Debate: Will halving Bitcoin lead to higher transaction fees?

Around mid-May 2020, Bitcoin mining rewards will be halved. This monetary policy, called "halving," is hard-coded into Bitcoin's agreement and occurs about every four years. This situation will continue until 2040, the year when the last batch of Bitcoin was mined.

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It can be seen from past experience that the halving of bitcoin is related to the rise in bitcoin prices-many believe that this will also happen in May. TopMonks' Bitcoin and Ethereum analyst Josef Tětek, Kraken's business development director Dan Held, and Bitcoin creator Satoshi Nakamoto believe that halving bitcoin may lead to higher network use costs.

"Decades later, when rewards are minimal, transaction fees will become the main reward for nodes. I believe that after 20 years, either the transaction volume will be very large or there will be no transaction volume."

This is what Satoshi Nakamoto said on the BitcoinTalk forum. In other words, if the network does not crash, fees will rise, replacing mining rewards.

The rough theory is that as mining rewards decrease, Bitcoin miners will have to charge more to continue to make a profit. They can't set the rate, but they may only process transactions with higher fees, resulting in transaction prices rising over time.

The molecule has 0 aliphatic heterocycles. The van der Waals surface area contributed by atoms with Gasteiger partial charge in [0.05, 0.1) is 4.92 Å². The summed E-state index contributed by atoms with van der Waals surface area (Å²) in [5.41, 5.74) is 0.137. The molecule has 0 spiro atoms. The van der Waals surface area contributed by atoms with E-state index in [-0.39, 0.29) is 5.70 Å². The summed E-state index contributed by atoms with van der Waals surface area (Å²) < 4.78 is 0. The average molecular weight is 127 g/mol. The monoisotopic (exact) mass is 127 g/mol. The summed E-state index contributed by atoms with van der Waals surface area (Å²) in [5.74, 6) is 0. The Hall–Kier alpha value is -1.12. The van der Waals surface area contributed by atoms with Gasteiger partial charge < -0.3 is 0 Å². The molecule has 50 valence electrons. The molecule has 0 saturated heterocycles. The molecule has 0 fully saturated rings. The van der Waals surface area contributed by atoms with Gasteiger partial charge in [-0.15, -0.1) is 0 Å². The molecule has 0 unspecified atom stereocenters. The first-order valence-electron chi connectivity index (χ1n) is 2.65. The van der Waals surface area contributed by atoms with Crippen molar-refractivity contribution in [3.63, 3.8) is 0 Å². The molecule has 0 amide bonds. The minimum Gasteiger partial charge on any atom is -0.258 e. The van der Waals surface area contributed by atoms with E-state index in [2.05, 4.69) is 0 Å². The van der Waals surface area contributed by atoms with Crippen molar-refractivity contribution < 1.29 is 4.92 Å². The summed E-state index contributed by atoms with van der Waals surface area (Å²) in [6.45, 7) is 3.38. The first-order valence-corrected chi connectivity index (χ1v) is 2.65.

Tětek listed the following picture in an article. He predicts what will happen nine years later-in May 2028, what will happen when the daily mining reward drops to 225 Bitcoins. The table is very simple (he assumes a constant daily trading volume of 300,000 transactions). But he expects transaction fees as a percentage of mining revenues to rise.

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(Transaction fees as a percentage of mining revenue may increase)

Kraken's Dan Held agrees. "As inflation approaches zero, miners will increasingly only earn income from transaction fees," he wrote in an interim report in May. He added:

"As the price of Bitcoin rises, the value of block rewards will also increase, which will encourage miners to introduce more computing power for mining."

Other blockchain experts have refuted the above reasoning.

Castle Island Ventures partner Nic Carter said:

"Bitcoin miners have not yet combined the ability to set fees."

He said that it is more likely that the difficulty of mining will decrease:

"If Bitcoin miners refuse to process transactions with lower fees, it will be a market opportunity for new miners to enter and process these transactions because there are few barriers to entry in the mining industry."

Arcane Assets chief investment officer Eric Wall also expressed doubts about the idea.

"Miners cannot refuse transactions because the fees are too low, because this is a system that does not require permission. Miners must cover all transactions as much as possible."

At best, other miners are responsible for these transactions and then collect block rewards themselves.

Wall found that the speculation and remarks surrounding the Bitcoin halving incident missed the point-people have known this for more than a decade, and he doesn't expect any surprises. "From a long-term fundamental perspective, there is almost no reason to suddenly start pricing Bitcoin differently," he said.

He believes that attention to changes in the supply of Bitcoin is misleading.

"Ironically, in these discussions, the demand side is overlooked as a factor, and the demand side may change more than the supply side. We cannot predict exactly what the demand will look like."